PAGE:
As far as can be seen, Fethullah Gülen, by way of Key Concepts in the Practice of Sufism, has expressed in writing the life of the heart that he has been speaking about publicly for many years; as such, he makes tangible all that has been said thus far. He invites the people of his time, who are becoming increasingly bound with materialism, to another life beyond the limited, narrow one of their experience. He extols the merits of a life befitting the purpose of creation and inspires Muslims to live such a life, in order for them to attain an Islamic sensibility at this elevated degree. Whilst doing this, he clarifies that ordinary people can also participate in this endeavor. In the past, the task of guiding others could only be undertaken by those who had received special training and instruction. Fethullah Gülen states:
A murshid (guide) is one who pronounces his or her cause and ideals in virtually all spaces without entertaining any expectation and with a complete spirit of devotion, exerting the greatest possible effort and acting as a bridge between the one who attains and that which is attained.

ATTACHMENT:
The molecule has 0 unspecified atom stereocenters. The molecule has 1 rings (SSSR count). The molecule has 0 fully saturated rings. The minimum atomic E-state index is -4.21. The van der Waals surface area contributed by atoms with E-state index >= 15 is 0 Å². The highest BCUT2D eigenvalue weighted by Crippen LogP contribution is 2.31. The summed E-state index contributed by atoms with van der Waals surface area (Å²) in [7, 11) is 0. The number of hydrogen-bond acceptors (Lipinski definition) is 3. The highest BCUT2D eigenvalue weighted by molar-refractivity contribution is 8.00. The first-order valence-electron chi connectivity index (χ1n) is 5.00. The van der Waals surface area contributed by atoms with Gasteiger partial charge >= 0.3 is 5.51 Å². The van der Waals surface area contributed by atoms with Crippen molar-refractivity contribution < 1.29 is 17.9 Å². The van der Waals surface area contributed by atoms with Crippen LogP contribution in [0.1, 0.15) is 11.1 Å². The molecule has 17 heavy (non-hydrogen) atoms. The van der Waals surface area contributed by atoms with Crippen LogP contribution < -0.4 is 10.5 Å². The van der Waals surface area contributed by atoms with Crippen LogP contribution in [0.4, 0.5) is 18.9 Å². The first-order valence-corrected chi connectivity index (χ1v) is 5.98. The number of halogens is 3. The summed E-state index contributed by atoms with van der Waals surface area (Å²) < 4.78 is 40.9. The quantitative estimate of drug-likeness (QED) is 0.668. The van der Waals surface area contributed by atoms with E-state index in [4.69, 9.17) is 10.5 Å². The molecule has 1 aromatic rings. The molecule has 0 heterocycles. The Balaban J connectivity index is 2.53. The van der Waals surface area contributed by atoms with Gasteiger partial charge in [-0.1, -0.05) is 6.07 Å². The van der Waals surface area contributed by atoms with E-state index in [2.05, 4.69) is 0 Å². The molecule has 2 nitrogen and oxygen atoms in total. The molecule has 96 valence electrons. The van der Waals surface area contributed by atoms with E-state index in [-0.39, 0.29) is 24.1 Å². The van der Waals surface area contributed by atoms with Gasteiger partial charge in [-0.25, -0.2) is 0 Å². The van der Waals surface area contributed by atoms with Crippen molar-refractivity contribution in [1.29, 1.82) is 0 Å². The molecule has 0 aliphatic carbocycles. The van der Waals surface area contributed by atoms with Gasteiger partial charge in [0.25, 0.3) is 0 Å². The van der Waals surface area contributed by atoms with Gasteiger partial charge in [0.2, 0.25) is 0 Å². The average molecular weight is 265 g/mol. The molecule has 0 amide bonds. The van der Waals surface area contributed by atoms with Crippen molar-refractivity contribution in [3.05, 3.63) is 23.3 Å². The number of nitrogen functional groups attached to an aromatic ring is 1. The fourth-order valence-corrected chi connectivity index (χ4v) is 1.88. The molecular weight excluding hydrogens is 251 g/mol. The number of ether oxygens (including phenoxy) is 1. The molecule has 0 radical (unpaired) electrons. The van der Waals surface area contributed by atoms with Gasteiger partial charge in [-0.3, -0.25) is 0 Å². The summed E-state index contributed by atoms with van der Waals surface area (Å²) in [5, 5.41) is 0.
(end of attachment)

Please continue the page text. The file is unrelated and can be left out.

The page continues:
By this means, he conveys his conception of guidance as the task incumbent upon every discerning Muslim, as opposed to a select few. Another facet of Fethullah Gülen’s contribution to classical understanding can be seen through his thoughts on the subject of tawbah (repentance). In addition to the already recognized conditions of repentance, he introduces the notion of making amends for the past. In his view, a Muslim incurs a loss and experiences spiritual descent with each sin that they commit. A person who errs should feel remorse because of his sin, resolve upon never repeating it, and turn to God in sincere repentance. Apart from fulfilling these conditions, he must compensate for that particular loss and weakness and in order to regain his position must display even a greater performance and commitment.